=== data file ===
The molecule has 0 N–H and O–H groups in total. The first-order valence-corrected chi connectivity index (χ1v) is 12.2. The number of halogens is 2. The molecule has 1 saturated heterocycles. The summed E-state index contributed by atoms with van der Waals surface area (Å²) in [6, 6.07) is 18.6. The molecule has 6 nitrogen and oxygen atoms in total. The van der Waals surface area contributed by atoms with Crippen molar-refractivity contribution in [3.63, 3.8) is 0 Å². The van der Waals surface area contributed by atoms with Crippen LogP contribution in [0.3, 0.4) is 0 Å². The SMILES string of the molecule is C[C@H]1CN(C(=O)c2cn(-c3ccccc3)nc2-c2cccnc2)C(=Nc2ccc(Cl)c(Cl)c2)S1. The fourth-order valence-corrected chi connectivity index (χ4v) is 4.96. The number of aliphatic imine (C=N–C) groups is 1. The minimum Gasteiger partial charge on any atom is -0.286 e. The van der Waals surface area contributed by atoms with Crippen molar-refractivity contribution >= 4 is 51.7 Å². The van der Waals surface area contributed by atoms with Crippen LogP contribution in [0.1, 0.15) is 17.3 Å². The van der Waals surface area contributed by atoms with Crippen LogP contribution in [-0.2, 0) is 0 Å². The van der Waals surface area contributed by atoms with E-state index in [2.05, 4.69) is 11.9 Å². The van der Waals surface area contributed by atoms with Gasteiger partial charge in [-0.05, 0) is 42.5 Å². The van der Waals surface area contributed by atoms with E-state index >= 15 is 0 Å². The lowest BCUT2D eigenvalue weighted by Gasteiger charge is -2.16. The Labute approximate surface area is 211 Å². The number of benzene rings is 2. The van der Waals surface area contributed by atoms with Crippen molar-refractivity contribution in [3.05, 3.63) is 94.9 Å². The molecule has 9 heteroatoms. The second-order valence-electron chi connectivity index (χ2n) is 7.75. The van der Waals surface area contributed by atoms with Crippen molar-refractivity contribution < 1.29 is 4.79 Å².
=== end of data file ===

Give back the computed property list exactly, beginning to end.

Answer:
The molecule has 0 N–H and O–H groups in total. The first-order valence-corrected chi connectivity index (χ1v) is 12.2. The number of halogens is 2. The molecule has 1 saturated heterocycles. The summed E-state index contributed by atoms with van der Waals surface area (Å²) in [6, 6.07) is 18.6. The molecule has 6 nitrogen and oxygen atoms in total. The van der Waals surface area contributed by atoms with Crippen molar-refractivity contribution in [3.63, 3.8) is 0 Å². The van der Waals surface area contributed by atoms with Crippen LogP contribution in [0.3, 0.4) is 0 Å². The SMILES string of the molecule is C[C@H]1CN(C(=O)c2cn(-c3ccccc3)nc2-c2cccnc2)C(=Nc2ccc(Cl)c(Cl)c2)S1. The fourth-order valence-corrected chi connectivity index (χ4v) is 4.96. The number of aliphatic imine (C=N–C) groups is 1. The minimum Gasteiger partial charge on any atom is -0.286 e. The van der Waals surface area contributed by atoms with Crippen molar-refractivity contribution >= 4 is 51.7 Å². The van der Waals surface area contributed by atoms with Crippen LogP contribution in [0.1, 0.15) is 17.3 Å². The van der Waals surface area contributed by atoms with Crippen LogP contribution in [-0.2, 0) is 0 Å². The van der Waals surface area contributed by atoms with E-state index in [2.05, 4.69) is 11.9 Å². The van der Waals surface area contributed by atoms with Gasteiger partial charge in [-0.05, 0) is 42.5 Å². The van der Waals surface area contributed by atoms with E-state index >= 15 is 0 Å². The lowest BCUT2D eigenvalue weighted by Gasteiger charge is -2.16. The Labute approximate surface area is 211 Å². The number of benzene rings is 2. The van der Waals surface area contributed by atoms with Crippen molar-refractivity contribution in [3.05, 3.63) is 94.9 Å². The molecule has 9 heteroatoms. The second-order valence-electron chi connectivity index (χ2n) is 7.75. The van der Waals surface area contributed by atoms with Crippen molar-refractivity contribution < 1.29 is 4.79 Å².